Dur­ing these last three sea­sons com­pet­ing in the Trial World Cham­pi­onship, first with Noe then with the ar­rival of Ed­die and Pierre, the fac­to­ries started to take no­tice of our com­mit­ment — es­pe­cially Mon­tesa who had wit­nessed first-hand the work that had been done. I be­came a sort of satel­lite team, with the key to the door of the fac­tory sup­ported ma­chines. This is how we ar­rived at the sup­port from Mon­tesa with the Cota 300RR mod­els. As a team us­ing the Mon­tesa it’s ideal as they give very lit­tle prob­lems, such is the re­li­a­bil­ity of the four-stroke engine, and we also have ac­cess to the team tech­ni­cians and staff if we have a prob­lem. As a brand, they are very easy to deal with as we can eas­ily ad­dress all as­pects of the sport.

How did you re­serve a place in the ‘A’ pad­dock?

I ar­rived in the ‘A’ des­ig­nated pad­dock af­ter the FIM looked closely at the in­fra­struc­ture of the team and awarded us this pres­ti­gious po­si­tion. They know ex­actly why we are in the sport and what we want to achieve. We also have fi­nan­cial sta­bil­ity, which was very im­por­tant as it shows we are not just play­ing a game.

Fi­nan­cially, what does a sea­son cost and how is it all fi­nanced?

The costs I am not 100% sure of — Rudi smiles… I set up a net­work of spon­sors on a re­gional level play­ing the card of prox­im­ity, com­mu­ni­ca­tion and par­tic­i­pa­tion. They all found these key el­e­ments very at­trac­tive, at the dif­fer­ent lev­els of ex­po­sure they wanted. We con­test the na­tional cham­pi­onships for those spon­sors for whom this is the most at­trac­tive. It’s the same with the Euro­pean and World Cham­pi­onships, as at both lev­els of com­pe­ti­tion we can give the spon­sors ei­ther Euro­pean ex­po­sure or if they want a global win­dow we can also pro­vide this level. These part­ners and friends have been loyal for more than three sea­sons and are in­vited to come to the events, whether in Switzer­land or the rest of the world, with sup­port and easy ac­cess to watch the riders who ul­ti­mately they are fund­ing. This is a very ap­pre­cia­tive and re­ward­ing for­mula that works for ev­ery­one in­volved from the dif­fer­ent ar­eas that the spon­sor­ship pack­ages come from.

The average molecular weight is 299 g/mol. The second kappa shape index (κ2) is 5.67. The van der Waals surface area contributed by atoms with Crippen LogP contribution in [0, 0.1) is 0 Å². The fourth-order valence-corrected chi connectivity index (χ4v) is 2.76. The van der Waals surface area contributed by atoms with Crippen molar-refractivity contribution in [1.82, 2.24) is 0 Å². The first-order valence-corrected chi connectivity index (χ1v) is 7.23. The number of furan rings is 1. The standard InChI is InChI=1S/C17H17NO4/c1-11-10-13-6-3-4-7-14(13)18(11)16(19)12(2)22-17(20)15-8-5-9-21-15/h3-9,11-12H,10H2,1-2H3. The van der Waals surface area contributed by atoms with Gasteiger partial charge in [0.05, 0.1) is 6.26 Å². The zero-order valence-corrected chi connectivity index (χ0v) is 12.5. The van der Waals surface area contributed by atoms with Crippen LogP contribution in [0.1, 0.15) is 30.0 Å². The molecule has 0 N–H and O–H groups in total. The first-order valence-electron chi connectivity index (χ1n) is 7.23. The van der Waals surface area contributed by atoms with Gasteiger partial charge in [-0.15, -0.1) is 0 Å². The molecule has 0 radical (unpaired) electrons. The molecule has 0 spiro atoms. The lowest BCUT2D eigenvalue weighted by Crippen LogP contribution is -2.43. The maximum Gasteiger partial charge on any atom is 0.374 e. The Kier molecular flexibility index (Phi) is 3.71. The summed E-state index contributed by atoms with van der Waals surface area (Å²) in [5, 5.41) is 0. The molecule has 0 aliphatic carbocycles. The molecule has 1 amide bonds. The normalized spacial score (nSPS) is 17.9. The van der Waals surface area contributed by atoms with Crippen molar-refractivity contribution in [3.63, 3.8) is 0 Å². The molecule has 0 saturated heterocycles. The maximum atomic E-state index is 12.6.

In the mo­tor­cy­cle, tri­als world the sup­port from Mon­tesa in Spain, the Honda im­porters in Switzer­land, and the rel­e­vant hard parts and cloth­ing, hel­met and boot spon­sors are very much ap­pre­ci­ated as they are sup­port­ing the sport in a team that needs it to com­pete at the level we do. It’s also a place where we can help them to de­velop their prod­ucts.

Where does all the mo­ti­va­tion come from?

As well as hav­ing a huge pas­sion for mo­tor­cy­cle tri­als I also en­joy en­trepreneur­ship. I have ap­plied my skills — no dif­fer­ent to the ones I ap­ply in busi­ness — in or­gan­is­ing the RG Tri­als team. I pride my­self on be­ing very ef­fi­cient in ev­ery­thing I do in life. The whole tri­als ‘fam­ily’ is a good one to be around and I also love the trav­el­ling, as the tri­als lo­ca­tions around the world can take you places you would prob­a­bly never visit in a nor­mal life away from mo­tor­cy­cle tri­als.

How do you see the de­vel­op­ment of the team?